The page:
There’s big news in the even bigger world of digital exercise equipment. While much of the sector’s focus may still be in in-home “spinning” machines like the Peloton, the real action is actually taking place on the water—with in-home digital rowing machines. A few months back, Peloton—its stock tumbling and market share crumbling—entered this burgeoning marketplace with its new Peloton Row rowing machine.
But while Peloton may have brand recognition going for it, the company is still playing catch up to the rowing leader Hydrow, which now has some news of its own. The Boston-based company, which was founded in 2017 by former US National Rowing Team coach Bruce Smith, has become a bit of a social media darling owing to mega-celeb fans and investors ranging from Justin Timberlake and Lizzo to Kevin Hart and Khloe Kardashian.
This week, Hydrow, which can already claim some serious design bona fides, is beefing up its style and aesthetics offerings with a new model of its Hydrow Wave machine that comes in four eye-catching colors. The Wave, which is 30 percent smaller and lighter than Hydrow’s original model, is ideal for the tighter spaces so many city folks find themselves devoting to exercise machines. Contrasting brightly against the machine’s crisp black basel, the new colors include Sunset, Sunrise, River and Forest—names that evoke the outdoor-living spirit of the brand.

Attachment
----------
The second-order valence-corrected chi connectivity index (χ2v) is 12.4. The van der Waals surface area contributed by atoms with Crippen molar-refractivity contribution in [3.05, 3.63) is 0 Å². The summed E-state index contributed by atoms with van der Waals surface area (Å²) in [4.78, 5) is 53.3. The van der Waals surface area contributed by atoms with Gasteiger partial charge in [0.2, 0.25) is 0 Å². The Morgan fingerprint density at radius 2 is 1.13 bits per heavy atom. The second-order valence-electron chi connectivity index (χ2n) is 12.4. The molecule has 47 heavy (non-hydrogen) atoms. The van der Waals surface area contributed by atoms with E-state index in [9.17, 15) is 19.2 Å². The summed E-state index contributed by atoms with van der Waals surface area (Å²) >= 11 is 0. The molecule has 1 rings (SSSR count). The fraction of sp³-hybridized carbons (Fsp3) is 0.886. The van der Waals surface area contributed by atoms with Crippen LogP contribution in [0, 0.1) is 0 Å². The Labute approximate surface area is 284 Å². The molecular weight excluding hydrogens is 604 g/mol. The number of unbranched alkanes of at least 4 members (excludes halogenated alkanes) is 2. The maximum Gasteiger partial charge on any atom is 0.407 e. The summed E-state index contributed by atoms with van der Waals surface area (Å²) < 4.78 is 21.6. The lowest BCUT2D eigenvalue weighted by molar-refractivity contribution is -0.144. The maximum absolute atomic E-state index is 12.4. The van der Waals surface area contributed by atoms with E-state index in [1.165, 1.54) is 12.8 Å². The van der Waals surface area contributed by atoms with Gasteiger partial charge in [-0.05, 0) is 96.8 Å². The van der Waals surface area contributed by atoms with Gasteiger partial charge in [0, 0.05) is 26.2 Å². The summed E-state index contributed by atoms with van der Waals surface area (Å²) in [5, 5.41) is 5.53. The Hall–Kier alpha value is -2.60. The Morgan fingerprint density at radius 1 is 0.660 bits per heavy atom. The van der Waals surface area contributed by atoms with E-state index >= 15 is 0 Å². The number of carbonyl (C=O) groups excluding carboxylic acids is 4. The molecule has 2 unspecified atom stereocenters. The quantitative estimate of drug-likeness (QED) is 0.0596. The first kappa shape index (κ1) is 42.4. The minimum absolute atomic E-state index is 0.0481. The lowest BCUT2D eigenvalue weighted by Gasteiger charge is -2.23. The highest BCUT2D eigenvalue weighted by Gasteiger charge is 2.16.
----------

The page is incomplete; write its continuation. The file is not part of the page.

“Each of these color palettes are inspired by the natural elements of the real-world locations of our thousands of workouts filmed in scenic locations across the globe,” says Smith. “Now you can sit on the rower that suits your personality as our world-class athletes and instructors take you around the world from the moment your workout begins.”
While the Hydrow may be intended to help folks keep in shape, design, says Smith, has always been a crucial component of its DNA. The new Wave model, Smith explains, took some 14 months to design and develop. The key challenge was to devise a product that people not only wanted to use to work out, but also to display in their home so that the machine, as Smith puts it, “didn’t become just another piece of fitness equipment relegated to the basement or garage.”
The new color options are an eye-catching response to the sector’s heavy reliance on basic black or gray. Smith says there is nothing wrong with those tones, which reflect the look of the conventional on-water rowers that athletes have relied on for years. But adding bursts of color elevate and personalize the rowing experience, so that you can sit on the rower that suits your personality as our world-class athletes and instructors take you around the world,” Smith says. ”it was important to us that the machine itself felt like an extension of that highly visual and distinct experience.”